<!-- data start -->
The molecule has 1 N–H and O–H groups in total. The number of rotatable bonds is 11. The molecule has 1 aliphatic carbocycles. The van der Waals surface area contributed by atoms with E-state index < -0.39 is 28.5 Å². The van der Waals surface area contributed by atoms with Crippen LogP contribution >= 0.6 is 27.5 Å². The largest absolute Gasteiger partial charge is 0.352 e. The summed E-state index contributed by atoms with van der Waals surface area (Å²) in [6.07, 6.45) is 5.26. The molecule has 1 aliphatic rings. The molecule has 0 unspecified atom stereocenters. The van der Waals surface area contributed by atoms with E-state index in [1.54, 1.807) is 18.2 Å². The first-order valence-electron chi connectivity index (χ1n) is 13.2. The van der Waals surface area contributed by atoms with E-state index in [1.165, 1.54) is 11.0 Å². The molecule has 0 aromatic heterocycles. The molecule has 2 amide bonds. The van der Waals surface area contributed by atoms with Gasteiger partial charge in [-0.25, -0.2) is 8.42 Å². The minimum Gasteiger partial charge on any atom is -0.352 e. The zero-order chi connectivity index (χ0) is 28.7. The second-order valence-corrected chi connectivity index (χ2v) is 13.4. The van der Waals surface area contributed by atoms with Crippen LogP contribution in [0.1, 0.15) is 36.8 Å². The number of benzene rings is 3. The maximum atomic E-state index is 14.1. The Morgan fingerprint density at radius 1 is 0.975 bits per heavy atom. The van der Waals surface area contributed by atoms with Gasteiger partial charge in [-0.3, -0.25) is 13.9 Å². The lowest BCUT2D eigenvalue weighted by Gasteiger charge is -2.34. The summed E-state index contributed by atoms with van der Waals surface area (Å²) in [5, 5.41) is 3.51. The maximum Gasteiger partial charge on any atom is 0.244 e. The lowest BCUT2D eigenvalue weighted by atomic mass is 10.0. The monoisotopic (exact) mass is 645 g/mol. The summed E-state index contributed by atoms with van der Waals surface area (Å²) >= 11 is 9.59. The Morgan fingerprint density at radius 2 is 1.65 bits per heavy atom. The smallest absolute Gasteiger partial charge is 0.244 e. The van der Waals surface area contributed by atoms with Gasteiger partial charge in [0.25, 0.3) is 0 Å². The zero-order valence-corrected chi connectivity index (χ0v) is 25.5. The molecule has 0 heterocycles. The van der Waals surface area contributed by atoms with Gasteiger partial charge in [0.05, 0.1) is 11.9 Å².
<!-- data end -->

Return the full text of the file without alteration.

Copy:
The molecule has 1 N–H and O–H groups in total. The number of rotatable bonds is 11. The molecule has 1 aliphatic carbocycles. The van der Waals surface area contributed by atoms with E-state index < -0.39 is 28.5 Å². The van der Waals surface area contributed by atoms with Crippen LogP contribution >= 0.6 is 27.5 Å². The largest absolute Gasteiger partial charge is 0.352 e. The summed E-state index contributed by atoms with van der Waals surface area (Å²) in [6.07, 6.45) is 5.26. The molecule has 1 aliphatic rings. The molecule has 0 unspecified atom stereocenters. The van der Waals surface area contributed by atoms with E-state index in [1.54, 1.807) is 18.2 Å². The first-order valence-electron chi connectivity index (χ1n) is 13.2. The van der Waals surface area contributed by atoms with E-state index in [1.165, 1.54) is 11.0 Å². The molecule has 0 aromatic heterocycles. The molecule has 2 amide bonds. The van der Waals surface area contributed by atoms with Gasteiger partial charge in [-0.25, -0.2) is 8.42 Å². The minimum Gasteiger partial charge on any atom is -0.352 e. The zero-order chi connectivity index (χ0) is 28.7. The second-order valence-corrected chi connectivity index (χ2v) is 13.4. The van der Waals surface area contributed by atoms with Crippen LogP contribution in [0.1, 0.15) is 36.8 Å². The number of benzene rings is 3. The maximum atomic E-state index is 14.1. The Morgan fingerprint density at radius 1 is 0.975 bits per heavy atom. The van der Waals surface area contributed by atoms with Gasteiger partial charge in [-0.3, -0.25) is 13.9 Å². The lowest BCUT2D eigenvalue weighted by Gasteiger charge is -2.34. The summed E-state index contributed by atoms with van der Waals surface area (Å²) in [5, 5.41) is 3.51. The maximum Gasteiger partial charge on any atom is 0.244 e. The lowest BCUT2D eigenvalue weighted by atomic mass is 10.0. The monoisotopic (exact) mass is 645 g/mol. The summed E-state index contributed by atoms with van der Waals surface area (Å²) >= 11 is 9.59. The Morgan fingerprint density at radius 2 is 1.65 bits per heavy atom. The smallest absolute Gasteiger partial charge is 0.244 e. The van der Waals surface area contributed by atoms with Gasteiger partial charge in [0.25, 0.3) is 0 Å². The zero-order valence-corrected chi connectivity index (χ0v) is 25.5. The molecule has 0 heterocycles. The van der Waals surface area contributed by atoms with Gasteiger partial charge in [0.05, 0.1) is 11.9 Å².